When it comes to BPH, are two drugs better than one? The Medical Therapy of Prostatic Symptoms (MTOPS) study indicated that the answer may be yes — at least for some men. In the study, 3,047 men with BPH were randomly assigned to take doxazosin (Cardura), finasteride (Proscar), a combination of the two, or a placebo. After roughly four and a half years of observation, the combination reduced the risk of BPH progression (symptoms getting worse) by 66% when compared with placebo, significantly more than either drug alone. Compared with placebo, doxazosin reduced BPH progression by 39%, and finasteride reduced it by 34%.
A 2006 reanalysis of the MTOPS data according to prostate gland size found that combination therapy provided the most benefit to men whose prostate glands were 25 grams or greater in size (see “MTOPS study and reanalysis,” below).
MTOPS study and reanalysis
McConnell JD, Roehrborn CG, Bautista OM, et al. The Long-Term Effect of Doxazosin, Finasteride, and Combination Therapy on the Clinical Progression of Benign Prostatic Hyperplasia. New England Journal of Medicine 2003;349:2387–98. PMID: 14681504.
Marberger M. The MTOPS Study: New Findings, New Insights, and Clinical Implications for the Management of BPH. European Urology Supplements 2006;5:628–33.
Some men with large prostates try combination therapy to get fast relief for their symptoms from the alpha-1 blockers. In six months or so, when the 5–alpha-reductase inhibitors begin taking effect, these men may stop taking the alpha-1 blockers.
However, you should consider two additional pieces of information when contemplating whether to start combination therapy: cost and side effects. First, taking two pills is more expensive. If you have to pay for medications on your own, or if your insurance company requires some type of co-pay, you may want to figure cost into the equation. Second, although the MTOPS study found that side effects were similar whether men took one drug or the combination, many experts feel differently, based on the patients they see.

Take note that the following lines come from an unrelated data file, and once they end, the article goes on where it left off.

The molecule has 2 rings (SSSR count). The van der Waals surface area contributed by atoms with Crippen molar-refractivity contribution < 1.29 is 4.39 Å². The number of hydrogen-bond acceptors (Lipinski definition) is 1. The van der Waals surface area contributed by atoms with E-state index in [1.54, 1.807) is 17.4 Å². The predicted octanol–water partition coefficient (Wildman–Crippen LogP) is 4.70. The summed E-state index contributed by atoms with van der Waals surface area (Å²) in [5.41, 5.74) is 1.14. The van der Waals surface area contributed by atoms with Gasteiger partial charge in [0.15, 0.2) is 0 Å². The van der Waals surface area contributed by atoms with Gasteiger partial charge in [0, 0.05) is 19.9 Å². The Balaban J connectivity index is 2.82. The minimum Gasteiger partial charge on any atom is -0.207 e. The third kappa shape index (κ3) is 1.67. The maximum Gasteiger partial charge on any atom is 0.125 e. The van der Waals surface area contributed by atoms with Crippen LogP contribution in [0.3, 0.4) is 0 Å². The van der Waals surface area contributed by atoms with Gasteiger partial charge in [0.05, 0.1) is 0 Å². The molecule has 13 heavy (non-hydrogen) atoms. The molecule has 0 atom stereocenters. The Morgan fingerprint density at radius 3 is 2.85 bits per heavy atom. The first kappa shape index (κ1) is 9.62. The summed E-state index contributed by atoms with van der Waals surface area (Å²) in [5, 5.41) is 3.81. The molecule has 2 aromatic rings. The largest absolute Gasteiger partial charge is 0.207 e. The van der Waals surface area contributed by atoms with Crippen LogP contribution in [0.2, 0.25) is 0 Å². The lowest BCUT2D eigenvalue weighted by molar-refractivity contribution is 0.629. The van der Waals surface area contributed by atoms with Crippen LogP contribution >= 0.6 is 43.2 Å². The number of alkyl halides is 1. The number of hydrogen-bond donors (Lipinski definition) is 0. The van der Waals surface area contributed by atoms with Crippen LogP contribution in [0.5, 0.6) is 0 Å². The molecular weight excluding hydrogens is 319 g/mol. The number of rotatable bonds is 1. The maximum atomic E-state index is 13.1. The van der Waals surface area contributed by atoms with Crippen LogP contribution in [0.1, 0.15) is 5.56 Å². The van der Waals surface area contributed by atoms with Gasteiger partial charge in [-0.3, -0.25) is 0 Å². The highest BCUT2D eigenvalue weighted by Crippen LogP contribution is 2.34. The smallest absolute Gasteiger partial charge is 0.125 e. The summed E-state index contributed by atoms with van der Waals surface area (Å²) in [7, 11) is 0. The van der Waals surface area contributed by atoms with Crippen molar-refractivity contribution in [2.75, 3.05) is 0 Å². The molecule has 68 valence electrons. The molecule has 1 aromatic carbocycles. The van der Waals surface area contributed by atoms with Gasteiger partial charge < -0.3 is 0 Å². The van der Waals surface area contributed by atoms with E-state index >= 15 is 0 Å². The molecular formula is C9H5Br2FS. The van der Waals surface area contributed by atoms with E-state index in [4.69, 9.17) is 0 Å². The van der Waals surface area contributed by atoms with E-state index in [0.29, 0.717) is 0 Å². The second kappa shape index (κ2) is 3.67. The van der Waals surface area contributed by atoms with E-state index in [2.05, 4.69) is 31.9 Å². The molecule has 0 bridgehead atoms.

High blood pressure
The nonselective alpha-1 blockers block alpha receptors in the heart and blood vessels as well as in the prostate, lowering blood pressure in the process. While these agents are usually not the first choice for blood pressure control, they may be a good choice for men who have both BPH and high blood pressure. If you want to limit the number of different medications you are taking, ask your doctor whether using a nonselective alpha-1 blocker might enable you to control both your BPH and your blood pressure — and then monitor both your urinary symptoms and your blood pressure to make sure the medicine is really working for you.
If you are already on another medication to control your blood pressure, or are taking an erectile dysfunction drug, then taking a nonselective alpha-1 blocker carries the risk that you will experience lightheadedness, faintness, dizziness, or postural hypotension (a drop in blood pressure that occurs when you sit or stand quickly, as when getting up from a chair or out of bed). Although a panel of Harvard experts thought the risk of hypotension was minimal, it’s still worth knowing about. Sudden episodes of low blood pressure can be dangerous if you already have some type of vascular disease, because it increases your risk of suffering a heart attack or stroke.